Tuesday, April 23, 2013
The ITU's "Trends in Telecommunication Reform 2013" regulatory report (here) finds that "Triggered by the growing number of Internet connections over mobile and fixed platforms, monthly Internet protocol (IP) traffic has skyrocketed from the modest 1 petabyte two decades ago, to an estimated 44’000 petabytes in 2012".
The ITU compiled a chart from multiple sources:
On Net Neutrality, ITU says "one of the key questions in the net neutrality debate concerns what types of traffic management are acceptable (and what triggers their use) and which are not. Ofcom, for example, has placed management practices on a spectrum [see chart below], which shows the progression from traffic management that does not raise concerns (and will generally improve efficiency), to those measures considered more problematic"
"In many ways, the net neutrality debate will continue to be shaped by the changing dynamics of the ICT market. Fixed line and mobile operators facing increasing capital investment costs will continue to seek more equitable business and revenue sharing models. In turn, service providers are responding by taking measures to protect their own interests, such as reducing reliance on public networks by using Content Delivery Networks (CDNs) or by building or acquiring their own networks".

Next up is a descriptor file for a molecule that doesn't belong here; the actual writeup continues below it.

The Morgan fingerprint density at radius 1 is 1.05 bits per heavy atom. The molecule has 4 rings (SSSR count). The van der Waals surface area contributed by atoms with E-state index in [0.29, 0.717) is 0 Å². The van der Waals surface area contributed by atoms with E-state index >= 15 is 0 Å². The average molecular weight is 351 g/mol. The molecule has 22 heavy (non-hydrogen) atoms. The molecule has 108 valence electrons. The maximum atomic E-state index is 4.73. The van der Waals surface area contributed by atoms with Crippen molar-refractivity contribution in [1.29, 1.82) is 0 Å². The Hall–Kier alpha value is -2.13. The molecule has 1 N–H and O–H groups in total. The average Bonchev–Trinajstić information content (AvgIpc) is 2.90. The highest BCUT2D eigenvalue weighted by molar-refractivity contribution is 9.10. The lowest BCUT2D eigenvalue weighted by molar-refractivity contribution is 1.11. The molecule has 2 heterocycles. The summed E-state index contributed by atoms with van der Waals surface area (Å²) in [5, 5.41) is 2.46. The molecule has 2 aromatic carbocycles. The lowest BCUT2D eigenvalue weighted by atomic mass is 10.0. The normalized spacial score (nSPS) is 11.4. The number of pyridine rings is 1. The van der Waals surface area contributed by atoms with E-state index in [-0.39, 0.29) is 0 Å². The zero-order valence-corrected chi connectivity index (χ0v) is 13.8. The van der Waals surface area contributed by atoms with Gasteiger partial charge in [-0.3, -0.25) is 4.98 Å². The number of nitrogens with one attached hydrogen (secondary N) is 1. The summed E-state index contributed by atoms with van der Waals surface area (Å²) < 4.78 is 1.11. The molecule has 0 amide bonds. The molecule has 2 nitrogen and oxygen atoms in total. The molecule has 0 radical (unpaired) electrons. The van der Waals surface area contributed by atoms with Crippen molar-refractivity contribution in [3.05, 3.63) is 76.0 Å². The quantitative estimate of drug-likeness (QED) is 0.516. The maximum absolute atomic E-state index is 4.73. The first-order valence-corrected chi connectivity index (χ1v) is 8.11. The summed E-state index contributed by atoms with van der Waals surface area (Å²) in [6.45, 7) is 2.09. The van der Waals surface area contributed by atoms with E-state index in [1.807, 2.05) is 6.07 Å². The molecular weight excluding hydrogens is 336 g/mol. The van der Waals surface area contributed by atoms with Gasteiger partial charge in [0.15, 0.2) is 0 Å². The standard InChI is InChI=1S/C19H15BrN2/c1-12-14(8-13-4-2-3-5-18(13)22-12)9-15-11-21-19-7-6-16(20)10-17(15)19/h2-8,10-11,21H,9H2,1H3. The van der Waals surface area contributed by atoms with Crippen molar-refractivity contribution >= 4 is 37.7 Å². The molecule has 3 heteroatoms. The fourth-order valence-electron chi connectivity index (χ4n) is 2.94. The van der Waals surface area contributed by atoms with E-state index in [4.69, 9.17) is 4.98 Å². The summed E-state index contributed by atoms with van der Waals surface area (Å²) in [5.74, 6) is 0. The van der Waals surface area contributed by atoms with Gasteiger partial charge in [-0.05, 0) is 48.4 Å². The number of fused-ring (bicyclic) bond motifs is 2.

"Going forward, both regulatory and business models will need to adjust to ensure that investment in advanced networks and services is encouraged. There is ongoing debate on the appropriate regulatory model for access, with proponents of net neutrality regulation calling for greater investment in and upgrades to both access and backhaul networks. Likewise, new business models are being suggested to deal with the investment needed to serve new bandwidth-hungry content and applications. These include charging service providers more for prioritization (faster or higher quality service for latency-sensitive services) and providing guaranteed network capacity and quality of service for end users".